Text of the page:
Have you ever wondered where crystals and gemstones come from? It may surprise you, but the majority of crystals and minerals are actually rescued from mines. Very few crystals are actually mined specifically for their beauty. Rock and gem collecting is a very old human occupation, in fact its one of the worlds oldest occupations. As soon as human kind could, we fashioned tools and stones for adornment out of rocks.
Mining is an unavoidable fact of human existence, without mining we would cease to exist. Think about it, what do you own or use that in some way does not have the products of mining in it. All our tools, electronics, cars, fuels, houses all come from the materials mined from the earth. Even if the world became completely organic and as close to natural living as is practically possible we would still need to mine for minerals. All of the machinery and packaging used to make, ship and store everything has mined ores in it. Even recycling requires mined ingredients to enable recycling. Copper wire for power, plastic and metal pipes for water, sand is used to make glass, and even organically grown crops used crushed rock and limestone for fertiliser.
When mining occurs it is the ores that companies are after. The ores are what are processed into products. The crystals and minerals we collect are usually not what the mining companies are looking for. In fact the companies until recently would not waste any staff or time collecting crystals because they were only in the business of selling the ores. The crystals simply ended up being discarded or put through the crusher with the rock ore. The crystals were most often collected by employees of the mine or individuals who were interested in keeping these beautiful specimens. This led to the interest of crystal collecting and because of their popularity; some mines now allow the collecting (rescuing) of specimens whom they on sell to dealers and museums.
Topaz is the only gemstone mined specifically for its use as a jewel as it has no known industrial use. Diamonds are one of the most famous gemstones mined, but only a small few make it to jewellery grade, by far the majority end up as industrial Diamonds used for cutting. Malachite, Azurite, Chrysocolla and even Turquoise are mostly by products of copper mining. Fluorite is mined for Fluoride used mostly as industrial flux in metal welding. Quartz was originally mined for use in radars and early radio transmitters. Now of course it’s the base mineral of the computer chip industry. Mica was mined for use as insulators in boilers, ovens and electrical devices. Hematite contains about 60% iron and is an ore used to manufacture steel. High quality Rubies are used as surgical lasers, the list goes on…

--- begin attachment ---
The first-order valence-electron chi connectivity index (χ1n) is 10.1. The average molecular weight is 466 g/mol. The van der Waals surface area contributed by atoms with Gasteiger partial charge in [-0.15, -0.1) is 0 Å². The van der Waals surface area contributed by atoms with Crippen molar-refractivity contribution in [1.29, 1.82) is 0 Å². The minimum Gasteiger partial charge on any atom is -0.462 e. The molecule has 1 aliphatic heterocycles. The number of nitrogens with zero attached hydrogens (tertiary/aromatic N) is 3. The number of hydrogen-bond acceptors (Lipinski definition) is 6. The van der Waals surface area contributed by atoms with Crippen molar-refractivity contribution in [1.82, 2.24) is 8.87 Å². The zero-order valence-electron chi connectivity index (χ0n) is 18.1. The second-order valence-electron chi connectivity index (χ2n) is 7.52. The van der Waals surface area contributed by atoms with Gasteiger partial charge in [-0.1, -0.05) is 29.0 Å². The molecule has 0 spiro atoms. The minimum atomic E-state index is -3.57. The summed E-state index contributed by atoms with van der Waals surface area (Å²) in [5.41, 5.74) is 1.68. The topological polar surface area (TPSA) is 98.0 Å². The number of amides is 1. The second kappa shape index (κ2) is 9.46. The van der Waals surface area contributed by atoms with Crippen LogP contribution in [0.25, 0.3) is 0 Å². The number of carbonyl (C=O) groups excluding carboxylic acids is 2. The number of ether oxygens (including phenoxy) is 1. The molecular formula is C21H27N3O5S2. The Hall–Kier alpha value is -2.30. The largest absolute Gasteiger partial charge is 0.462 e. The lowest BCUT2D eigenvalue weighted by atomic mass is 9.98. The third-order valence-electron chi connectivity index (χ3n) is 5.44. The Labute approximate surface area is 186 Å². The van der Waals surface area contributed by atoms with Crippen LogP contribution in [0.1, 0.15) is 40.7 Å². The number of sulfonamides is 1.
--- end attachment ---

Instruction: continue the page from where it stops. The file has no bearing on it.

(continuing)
Many of the beautiful gemstones we like so much are not from mines at all. If you have ever been to Birdlings flat or walked up any of Canterbuy’s braided rivers you will have seen plenty of colourful Agates, Jaspers and Rhyolites. These are polished or carved into pendants simply from surface collecting from our rivers and beaches. The world has many such areas that locals collect swap and sell their collectable stones all around the world. Often rocks are collected from road cuts, tunnels or farm paddocks. Septarians, Petrified wood, Agates, Jaspers, Obsidians, and many other rocks often occur in ploughed paddocks, locals who know the farmer are welcome and in most cases appreciated for helping to clean up the ploughed field of rocks that are otherwise seen as a nuisance to the land user.
Sometimes crystals are discovered accidentally. In India they were digging a railway tunnel through Basalt rock when they came across beautiful Apophyllites and many verities of Zeolites. The Basalt is now quarried for use as road chips and the Apohyllites are rescued from the quarry. Our own Lyttleton tunnel unearthed beautiful dogtooth Calcites and shimmery Chabazites.
What is this fascination we have with rocks and crystals. If we look back, we find that our human history has been recorded in stone, the Egyptian pyramids, the stone henge, the Great Wall of China to name a few. The great mysteries like the crystal skulls and the face on mars, all stone! Gaia, the mother planet we live our lives on, a great stone sphere. We look back and say we came from the Stone Age, cave men. But the true Stone Age is here and now, we have just learnt to take those stones and instead of fashioning simple stone axes, we have turned stone into machines, electronics and fancy tools, but in the final analysis we are still living our lives entirely reliant on stone!